A measure that sought to create water restoration processes for uranium mining projects failed in the House Ag committee Thursday morning. House Bill 1193 requires anyone applying for a mining permit to also demonstrate how the water used in the process would be returned back to baseline levels.
Supporters of House Bill 1193 are concerned that water is contaminated, and will ruin wells after being used for uranium mining. Susan Henderson is a cattle rancher in Edgemont. She says she’s dependent on underground water to run her ranch. If uranium mining were to come to the Edgemont area, Henderson says it would reduce the volume and quality of water available to her.
“The problem that you have here with this whole thing is that what are you going to do when you start to use 9,500 gallons per minute, and you are going to pollute that water because you’re going to dissolve the ground around the in situ leach mining wells, and then you’re going to end up putting back in the aquifers. My contention is that once you put it back into the aquifers, it will spread,” Henderson says.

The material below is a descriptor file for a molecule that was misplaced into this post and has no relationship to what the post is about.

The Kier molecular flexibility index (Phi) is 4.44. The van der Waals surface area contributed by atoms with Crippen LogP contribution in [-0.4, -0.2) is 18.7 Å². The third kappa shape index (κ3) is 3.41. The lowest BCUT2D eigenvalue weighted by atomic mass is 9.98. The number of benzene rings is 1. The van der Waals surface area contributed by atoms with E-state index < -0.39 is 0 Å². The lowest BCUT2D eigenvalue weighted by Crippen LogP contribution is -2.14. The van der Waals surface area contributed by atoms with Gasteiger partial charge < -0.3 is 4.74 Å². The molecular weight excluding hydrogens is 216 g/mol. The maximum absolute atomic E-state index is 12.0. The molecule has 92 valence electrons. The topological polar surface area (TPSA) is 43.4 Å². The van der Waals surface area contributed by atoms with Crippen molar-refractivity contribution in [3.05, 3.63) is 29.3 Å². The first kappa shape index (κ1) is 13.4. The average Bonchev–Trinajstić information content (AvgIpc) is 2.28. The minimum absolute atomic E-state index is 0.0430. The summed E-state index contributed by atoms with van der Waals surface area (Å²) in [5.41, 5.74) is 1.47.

Other proponents say the legislation gives the state regulatory powers to ensure water is protected. But opponents argue that uranium mining doesn’t pollute water, and reports from the Nuclear Regulatory Commission support that argument. They say allowing uranium mining will bring jobs to South Dakota. Representative Gary Cammack explains why he opposes the bill.
“I have a clear understanding of the value of water, but I also have honored science and when two different agencies spend six to seven years studying an issue like this and they come back with no findings that are detrimental, and we’ve got a small community that can greatly benefit from this project, I believe that we should do what we can to move it forward,” Cammack says.
Opponents say since there’s no evidence of pollution, House Bill 1193 is just a way to slow down the licensing process and keep uranium mining out of the Black Hills. The bill was voted down by the committee.